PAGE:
BUS DWIVAH! Chapter Ten ...The Coronation

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Status: Finished  |  Genre: Humor  |  House: Booksie Classic
Another story of driving an elementary school bus.

Submitted: October 10, 2008

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Submitted: October 10, 2008

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The Coronation

 

For nearly a week, I had been trying to recover from the depredations of a combination of pneumonia, strep throat and a sinus infection. I missed two days driving, but over the weekend improved enough that I felt ready to tackle the route again on Monday morning.

 

My savage darlings had become accustomed to my fey and light-hearted rule as Bus Dwivah, and were taken aback by the pale and quiet woman who picked them up on Monday morning and wearily dropped them off on Monday evening. The general atmosphere was subdued, as though there had been a small death in the family – the gerbil, maybe. No tears, but a pervasive somberness.

 

The kindergartners tried on the noon run. Elena called, “Hey, Bus Dwivah! Knock, knock.”

 

“Who’s there?” I asked absently, flicking on the directional signal to make the turn onto

Whoopeeville Lane

.

 

“Pickle!” (When small children discover the “Knock, knock” convention, they don’t actually get why knock, knock jokes are funny. They just know they are. They think that anything following “Knock, knock” will get a laugh – and it will, from their compatriots.) The bus driver will be treated to an endless string of non sequitur punch lines.  “Knock, knock.” “Who’s there?” “Fence.” “Foot.” “Cow.” The five-year-olds within earshot will be rolling in the aisles. Do you think the funny bone is like the palate, and develops later in life?

 

Normally, I encouraged the joke-teller in my kids, and even though there is no reason why “Knock, knock,” “Who’s there?” answered by “pickle” is funny, I would laugh anyway. I didn’t have the energy today and Elena got only a pallid smile in answer. She settled back in her seat looking puzzled. If “pickle” was hilarious last week, why was it not amusing today?

 

When I glanced in the rearview mirror at the front seats, I caught small heads bent together and heard the tiny mouse like chirps of kindergarten whispers. There were no other signs of insurrection, and I was content to slog through the run, offering only a quiet “See you tomorrow,” as each child descended the bus steps to a waiting parent.

 

On Tuesday, silent little Mairzy, wan and thin as a spirit, stopped by the driver’s seat on her way off the bus. She stood there wordlessly, fixing me with those delft-blue platter eyes. “What is it, Mairzy?” I finally asked.

 

Mairzy’s voice was rusty from little use, and squeaked when she spoke. “You okay, Bus Dwivah?”

 

I managed a reassuring smile. “I was sick, honey. I’m getting better. I’ll be okay.”

 

Mairzy frowned. “Aw. Poor sick Bus Dwivah.” She wafted off the bus like the wraith she was.

 

On Wednesday I was feeling a little better. When I fetched the busload of morning kindergartners at noon, instead of straggling on in ones and twos, they congregated at the foot of the bus steps and sent Elena ahead as their emissary. She climbed the steps awkwardly, holding her hands behind her back and looked at me. “Cwose you eyes.”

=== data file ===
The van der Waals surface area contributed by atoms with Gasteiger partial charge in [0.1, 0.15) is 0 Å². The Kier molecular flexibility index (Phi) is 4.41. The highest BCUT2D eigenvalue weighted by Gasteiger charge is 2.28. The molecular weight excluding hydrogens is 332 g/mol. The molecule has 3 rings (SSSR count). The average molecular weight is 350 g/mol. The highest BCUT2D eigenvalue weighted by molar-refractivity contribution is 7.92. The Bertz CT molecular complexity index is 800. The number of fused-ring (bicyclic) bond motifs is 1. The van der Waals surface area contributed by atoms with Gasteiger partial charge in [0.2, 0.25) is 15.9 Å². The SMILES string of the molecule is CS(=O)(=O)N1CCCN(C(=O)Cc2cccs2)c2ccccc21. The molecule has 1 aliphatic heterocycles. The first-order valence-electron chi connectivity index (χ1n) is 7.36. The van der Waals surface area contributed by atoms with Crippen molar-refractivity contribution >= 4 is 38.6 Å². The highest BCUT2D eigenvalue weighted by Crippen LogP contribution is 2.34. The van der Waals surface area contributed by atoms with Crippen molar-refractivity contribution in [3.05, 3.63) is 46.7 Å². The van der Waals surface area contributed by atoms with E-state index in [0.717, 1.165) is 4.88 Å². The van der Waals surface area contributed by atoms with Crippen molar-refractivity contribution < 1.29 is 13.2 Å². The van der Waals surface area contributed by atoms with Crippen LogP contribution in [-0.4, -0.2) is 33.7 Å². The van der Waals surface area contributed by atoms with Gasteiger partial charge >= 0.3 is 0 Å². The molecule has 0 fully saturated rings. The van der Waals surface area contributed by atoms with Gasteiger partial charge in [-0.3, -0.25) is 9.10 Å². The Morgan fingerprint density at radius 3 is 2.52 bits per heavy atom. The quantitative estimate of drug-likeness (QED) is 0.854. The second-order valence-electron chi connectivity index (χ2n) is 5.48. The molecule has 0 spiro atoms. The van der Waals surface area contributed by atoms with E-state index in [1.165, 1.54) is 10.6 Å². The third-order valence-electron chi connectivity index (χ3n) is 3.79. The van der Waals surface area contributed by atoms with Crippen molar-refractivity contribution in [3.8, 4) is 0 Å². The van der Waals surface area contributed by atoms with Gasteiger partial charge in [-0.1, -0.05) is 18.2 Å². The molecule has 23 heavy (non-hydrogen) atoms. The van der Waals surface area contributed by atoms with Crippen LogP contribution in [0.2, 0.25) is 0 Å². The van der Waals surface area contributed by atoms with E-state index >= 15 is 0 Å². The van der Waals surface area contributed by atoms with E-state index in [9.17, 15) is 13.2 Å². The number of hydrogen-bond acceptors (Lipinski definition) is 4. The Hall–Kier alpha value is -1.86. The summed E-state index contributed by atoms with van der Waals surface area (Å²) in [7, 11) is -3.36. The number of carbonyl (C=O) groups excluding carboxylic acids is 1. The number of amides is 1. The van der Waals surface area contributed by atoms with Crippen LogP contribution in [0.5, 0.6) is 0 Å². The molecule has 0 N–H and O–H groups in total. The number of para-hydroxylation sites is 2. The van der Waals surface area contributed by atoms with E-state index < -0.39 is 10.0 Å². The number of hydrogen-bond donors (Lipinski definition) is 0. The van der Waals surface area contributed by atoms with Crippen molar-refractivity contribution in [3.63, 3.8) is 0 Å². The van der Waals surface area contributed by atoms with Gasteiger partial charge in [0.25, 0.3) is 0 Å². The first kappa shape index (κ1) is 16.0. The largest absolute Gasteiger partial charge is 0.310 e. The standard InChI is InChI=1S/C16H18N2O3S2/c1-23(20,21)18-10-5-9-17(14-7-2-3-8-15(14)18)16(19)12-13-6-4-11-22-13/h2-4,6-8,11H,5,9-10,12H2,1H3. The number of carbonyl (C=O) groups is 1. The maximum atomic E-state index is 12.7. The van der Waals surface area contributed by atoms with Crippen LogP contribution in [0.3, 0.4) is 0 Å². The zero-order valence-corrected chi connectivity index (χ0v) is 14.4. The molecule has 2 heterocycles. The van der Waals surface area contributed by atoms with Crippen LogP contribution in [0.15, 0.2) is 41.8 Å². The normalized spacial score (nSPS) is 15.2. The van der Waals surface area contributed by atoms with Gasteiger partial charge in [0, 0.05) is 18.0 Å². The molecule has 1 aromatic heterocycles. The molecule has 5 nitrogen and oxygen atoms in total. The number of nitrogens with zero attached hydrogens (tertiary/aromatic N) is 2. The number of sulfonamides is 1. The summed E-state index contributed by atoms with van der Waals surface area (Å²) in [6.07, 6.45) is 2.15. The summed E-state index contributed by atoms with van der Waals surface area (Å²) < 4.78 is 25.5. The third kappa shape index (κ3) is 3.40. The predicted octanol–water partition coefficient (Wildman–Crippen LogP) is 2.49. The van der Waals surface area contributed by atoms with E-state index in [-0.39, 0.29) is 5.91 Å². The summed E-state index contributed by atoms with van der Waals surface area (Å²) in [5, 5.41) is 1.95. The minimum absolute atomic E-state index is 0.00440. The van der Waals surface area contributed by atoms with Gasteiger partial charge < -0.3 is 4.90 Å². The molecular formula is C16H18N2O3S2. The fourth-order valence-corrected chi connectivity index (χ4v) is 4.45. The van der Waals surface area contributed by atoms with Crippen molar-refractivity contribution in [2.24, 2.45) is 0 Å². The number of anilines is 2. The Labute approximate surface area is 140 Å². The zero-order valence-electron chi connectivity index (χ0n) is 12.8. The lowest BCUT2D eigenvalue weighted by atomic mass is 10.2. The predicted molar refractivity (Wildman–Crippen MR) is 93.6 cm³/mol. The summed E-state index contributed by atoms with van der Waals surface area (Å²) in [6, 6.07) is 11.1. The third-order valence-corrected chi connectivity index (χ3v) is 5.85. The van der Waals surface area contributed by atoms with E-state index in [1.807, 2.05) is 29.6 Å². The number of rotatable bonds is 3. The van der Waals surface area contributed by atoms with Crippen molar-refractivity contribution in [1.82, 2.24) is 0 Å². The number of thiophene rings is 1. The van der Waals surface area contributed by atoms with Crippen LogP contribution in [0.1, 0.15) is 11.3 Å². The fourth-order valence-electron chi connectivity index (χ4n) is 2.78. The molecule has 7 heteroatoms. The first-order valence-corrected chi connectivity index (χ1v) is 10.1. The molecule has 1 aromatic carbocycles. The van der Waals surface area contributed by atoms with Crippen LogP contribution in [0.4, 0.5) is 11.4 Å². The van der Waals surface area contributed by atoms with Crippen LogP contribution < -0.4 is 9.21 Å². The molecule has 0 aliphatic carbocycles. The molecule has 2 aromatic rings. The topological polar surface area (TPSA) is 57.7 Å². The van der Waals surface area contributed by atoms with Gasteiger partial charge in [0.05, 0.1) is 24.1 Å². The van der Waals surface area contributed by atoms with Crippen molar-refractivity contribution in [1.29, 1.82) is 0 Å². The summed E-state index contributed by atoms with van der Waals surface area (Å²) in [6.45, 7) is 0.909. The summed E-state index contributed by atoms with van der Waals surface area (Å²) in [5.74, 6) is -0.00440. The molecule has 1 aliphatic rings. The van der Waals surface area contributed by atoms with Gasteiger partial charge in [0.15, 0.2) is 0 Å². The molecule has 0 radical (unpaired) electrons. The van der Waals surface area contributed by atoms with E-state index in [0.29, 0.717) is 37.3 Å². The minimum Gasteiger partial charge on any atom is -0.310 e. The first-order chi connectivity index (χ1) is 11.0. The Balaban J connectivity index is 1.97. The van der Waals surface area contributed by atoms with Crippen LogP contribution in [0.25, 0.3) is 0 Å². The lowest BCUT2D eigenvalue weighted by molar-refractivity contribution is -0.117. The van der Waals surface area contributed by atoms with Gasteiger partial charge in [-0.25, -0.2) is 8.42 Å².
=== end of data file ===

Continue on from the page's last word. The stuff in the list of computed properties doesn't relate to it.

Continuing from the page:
Cwose my eyes? It was bad enough I had to turn my back. “Why?”

 

“Jus’ cwose you eyes,” she repeated sternly. “Foah a supwise.”

 

I slid the keys out of the ignition and dropped them into my jacket pocket. Me and Reagan. Trust but verify. I closed my eyes. I heard the clank of little sneakered feet climbing the metal bus steps and smelled the signature scent of Eau de Kid – peanut butter, finger-paint and sunshine – all around me. There was a peculiar sensation of being mugged by butterflies. Tiny tugs lifted my shoestrings, my hair. Little fingers pulled at the buttonholes on my jacket, at my watch band, my wedding ring. I heard Elena’s voice, musical with suppressed giggles, saying, “Okay, open you eyes now.”

 

When I obeyed, I saw the dozen eager little faces smiling at me. Elena was holding a dandelion crown, already limp, in her hands. I looked down at myself and saw more dandelions, plucked from the schoolyard, tucked into buttonholes, watchband, shoestrings, wedding ring. I looked in the rearview mirror and saw more threaded through my hair, over my nose under the bridge of my sunglasses.

 

Elena said formally, “We cwown you Queen Bus Dwivah!” and ceremoniously placed the limp dandelion wreath on my head. The kids giggled and clapped. I gave them the first genuine smile they’d had from me in a week and thanked them with what I hoped was royal grace.

 

When they were all safely seated and I was easing the bus down the exit lane from the school, Mairzy, for the second time ever, voluntarily spoke. “Bus Dwivah!”

 

“Mairzy! You talked! What?”

 

“Knock, knock.”

 

“Who’s there?”

 

“Bus Dwivah.”

 

Now, THAT one was funny. We all rolled in the aisles.

 

We are pleased. You are dismissed.

 

 

Queen Bus Dwivah I


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